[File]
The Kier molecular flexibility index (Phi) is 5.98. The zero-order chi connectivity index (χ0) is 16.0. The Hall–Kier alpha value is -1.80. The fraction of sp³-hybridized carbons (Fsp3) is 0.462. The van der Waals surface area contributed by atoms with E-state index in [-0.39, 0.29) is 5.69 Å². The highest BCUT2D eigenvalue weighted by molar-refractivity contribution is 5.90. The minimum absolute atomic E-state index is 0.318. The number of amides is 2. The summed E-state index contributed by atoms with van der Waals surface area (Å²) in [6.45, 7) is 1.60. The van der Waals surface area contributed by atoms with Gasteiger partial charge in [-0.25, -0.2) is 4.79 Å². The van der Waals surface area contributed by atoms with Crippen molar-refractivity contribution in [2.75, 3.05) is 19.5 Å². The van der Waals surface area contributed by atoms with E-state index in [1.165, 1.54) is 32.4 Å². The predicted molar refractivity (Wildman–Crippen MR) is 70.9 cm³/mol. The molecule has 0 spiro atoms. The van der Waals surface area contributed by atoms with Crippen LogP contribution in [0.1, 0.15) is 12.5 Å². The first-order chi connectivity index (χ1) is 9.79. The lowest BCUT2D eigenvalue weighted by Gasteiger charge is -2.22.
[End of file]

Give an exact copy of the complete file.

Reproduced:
The Kier molecular flexibility index (Phi) is 5.98. The zero-order chi connectivity index (χ0) is 16.0. The Hall–Kier alpha value is -1.80. The fraction of sp³-hybridized carbons (Fsp3) is 0.462. The van der Waals surface area contributed by atoms with E-state index in [-0.39, 0.29) is 5.69 Å². The highest BCUT2D eigenvalue weighted by molar-refractivity contribution is 5.90. The minimum absolute atomic E-state index is 0.318. The number of amides is 2. The summed E-state index contributed by atoms with van der Waals surface area (Å²) in [6.45, 7) is 1.60. The van der Waals surface area contributed by atoms with Gasteiger partial charge in [-0.25, -0.2) is 4.79 Å². The van der Waals surface area contributed by atoms with Crippen molar-refractivity contribution in [2.75, 3.05) is 19.5 Å². The van der Waals surface area contributed by atoms with E-state index in [1.165, 1.54) is 32.4 Å². The predicted molar refractivity (Wildman–Crippen MR) is 70.9 cm³/mol. The molecule has 0 spiro atoms. The van der Waals surface area contributed by atoms with Crippen LogP contribution in [0.1, 0.15) is 12.5 Å². The first-order chi connectivity index (χ1) is 9.79. The lowest BCUT2D eigenvalue weighted by Gasteiger charge is -2.22.